Israel violates Gaza ceasefire nearly every day
- Gaza remains sealed. While the Israeli closure of all of Gaza’s other crossings remains in place, travel through the Rafah crossing with Egypt — the sole point of entry and exit for the vast majority of Gaza’s residents — has also been strangled. On Sunday, approximately 630 Palestinians left Gaza via Rafah after Cairo temporarily reopened the crossing — for only the second time in two months.
Travel via Rafah is limited to those seeking medical treatment or people holding permits to stay abroad; at the end of last month, there were an estimated thirty thousand people waiting to exit Gaza via Rafah. Amongst them were one thousand patients who include “those with advanced cancer, renal and heart diseases, and orthopedic and ophthalmological needs,” according to the United Nations monitoring group OCHA.
- Construction materials are not allowed in to Gaza. Though $5.4 billion was pledged at a donors conference in Cairo in October, “reconstruction of Gaza has barely begun” and “even fewer construction materials are now entering Gaza than before the conflict,” according to the humanitarian group Oxfam. Despite the massive scale of destruction — it is estimated that Israel dropped the equivalent of an atomic bomb on Gaza this summer — only one percent of the estimated five million tons of construction materials required have been allowed in to Gaza. “At this rate it would take more than 23 years to meet ‘immediate’ needs alone,” states Oxfam.
- Exports are not allowed out of Gaza. Only a trickle of exports from Gaza are allowed through the Israeli-controlled commercial crossings each month. Before the blockade was imposed in May 2007, an average of 240 truckloads of exports left Gaza each week. So far this year, an average of only two truckloads of exports have been allowed out of Gaza each week. Though the Israeli government announced an easing of export restrictions in October, the reality is that the total number of trucks of exports allowed out of Gaza so far this year is about only half of the weekly average before the siege, according to data compiled from OCHA’s weekly reporting.
- Gaza is under constant Israeli fire. The Israeli military, which monitors movement in the area of the boundary fence, uses deadly force against any Palestinians who dare approach the perimeters of the Gaza open-air prison, where much of the most fertile farmland is located.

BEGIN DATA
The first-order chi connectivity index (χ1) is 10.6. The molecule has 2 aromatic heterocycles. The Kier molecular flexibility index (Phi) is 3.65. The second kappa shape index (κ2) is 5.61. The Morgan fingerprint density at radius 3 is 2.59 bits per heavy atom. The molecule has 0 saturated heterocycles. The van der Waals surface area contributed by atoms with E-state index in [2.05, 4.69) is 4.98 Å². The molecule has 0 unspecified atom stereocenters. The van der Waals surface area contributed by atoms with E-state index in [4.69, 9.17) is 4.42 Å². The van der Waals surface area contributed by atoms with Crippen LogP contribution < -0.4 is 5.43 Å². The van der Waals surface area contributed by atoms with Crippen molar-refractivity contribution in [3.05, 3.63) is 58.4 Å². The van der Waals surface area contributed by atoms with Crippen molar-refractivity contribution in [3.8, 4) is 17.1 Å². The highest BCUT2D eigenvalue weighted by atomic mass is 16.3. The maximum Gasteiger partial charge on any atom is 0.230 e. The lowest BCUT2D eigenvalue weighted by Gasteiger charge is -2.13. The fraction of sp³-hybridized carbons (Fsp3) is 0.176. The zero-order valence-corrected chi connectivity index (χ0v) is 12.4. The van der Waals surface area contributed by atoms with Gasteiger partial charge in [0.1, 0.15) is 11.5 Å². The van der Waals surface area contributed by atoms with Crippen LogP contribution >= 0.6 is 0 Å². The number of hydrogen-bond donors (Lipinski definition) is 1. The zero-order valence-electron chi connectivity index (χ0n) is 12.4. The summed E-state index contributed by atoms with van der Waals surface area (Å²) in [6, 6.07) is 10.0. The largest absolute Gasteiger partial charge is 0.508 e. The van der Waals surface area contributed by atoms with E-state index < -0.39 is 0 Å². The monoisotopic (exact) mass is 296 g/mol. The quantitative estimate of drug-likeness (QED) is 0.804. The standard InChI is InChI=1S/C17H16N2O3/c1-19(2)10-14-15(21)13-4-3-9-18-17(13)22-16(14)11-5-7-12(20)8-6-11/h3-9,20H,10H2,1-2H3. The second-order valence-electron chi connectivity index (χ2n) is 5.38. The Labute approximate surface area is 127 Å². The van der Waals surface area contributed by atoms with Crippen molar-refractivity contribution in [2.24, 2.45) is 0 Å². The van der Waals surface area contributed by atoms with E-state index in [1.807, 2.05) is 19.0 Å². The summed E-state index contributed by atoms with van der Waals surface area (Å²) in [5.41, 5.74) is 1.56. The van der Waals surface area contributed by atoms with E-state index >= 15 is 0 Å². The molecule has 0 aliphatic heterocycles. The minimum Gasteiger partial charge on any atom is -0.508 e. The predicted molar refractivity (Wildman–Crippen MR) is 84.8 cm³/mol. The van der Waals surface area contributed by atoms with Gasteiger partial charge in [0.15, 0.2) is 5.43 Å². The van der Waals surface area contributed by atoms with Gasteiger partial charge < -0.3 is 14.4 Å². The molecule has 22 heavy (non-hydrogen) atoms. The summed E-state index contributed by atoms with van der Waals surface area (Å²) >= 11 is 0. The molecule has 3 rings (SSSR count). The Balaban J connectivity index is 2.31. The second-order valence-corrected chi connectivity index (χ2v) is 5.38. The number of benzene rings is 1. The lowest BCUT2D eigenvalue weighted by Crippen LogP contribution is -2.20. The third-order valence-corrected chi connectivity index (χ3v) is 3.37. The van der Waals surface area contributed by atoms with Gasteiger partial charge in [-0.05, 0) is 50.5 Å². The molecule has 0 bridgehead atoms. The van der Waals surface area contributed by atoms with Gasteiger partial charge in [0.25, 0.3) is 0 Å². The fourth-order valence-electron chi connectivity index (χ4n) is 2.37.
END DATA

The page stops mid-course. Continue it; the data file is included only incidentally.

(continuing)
Though the August ceasefire deal stipulated that Palestinians would have increased access to the perimeter areas, Israel has “so far not officially announced the boundaries of what they consider a restricted area, thus generating uncertainty and increasing the risks to the civilian population,” states OCHA. “Field observations suggest that areas within 100 meters from the fence are largely inaccessible, while access to areas several hundred meters beyond this distance is risky.” Meanwhile, access to fishing waters “is restricted to six nautical miles from the coast.”
Indeed, Israeli forces opened fire at Palestinians in the “access restricted areas” on a daily basis the week of 9-15 December (the last week of available data from OCHA), resulting in the injury of four civilians. Twenty incidents of Israeli fire were recorded the week before that and an average of two incidents per day during the last week of November. One Palestinian civilian was killed and a seventeen-year-old boy was critically wounded by Israeli fire in the perimeter area last month, in the most serious of such incidents.
Oxfam data show that approximately fifteen rockets have been fired from Gaza since the August ceasefire, including “test rockets” fired toward the sea. During that same period, there were about 45 incidents of Israeli naval fire, 35 incidents of Israeli border fire, and about a half-dozen army incursions into Gaza. Israel has fired on Palestinians in Gaza on almost a daily basis since the ceasefire. Six Palestinians were shot during a protest earlier the same day that Israel bombed Gaza “in response” — as the BBC put it — to a rocket fired from Gaza which landed in an open field, causing no injuries.
The mechanism gives Israeli occupation authorities access to Palestinian families’ personal information on UN databases, effectively turning the UN into the enforcer and partner of Israel’s Gaza siege.
The deal, brokered and championed by UN Special Coordinator for the Middle East Peace Process Robert Serry, capitulated ultimate control of reconstruction to Israel while doing nothing for people in Gaza.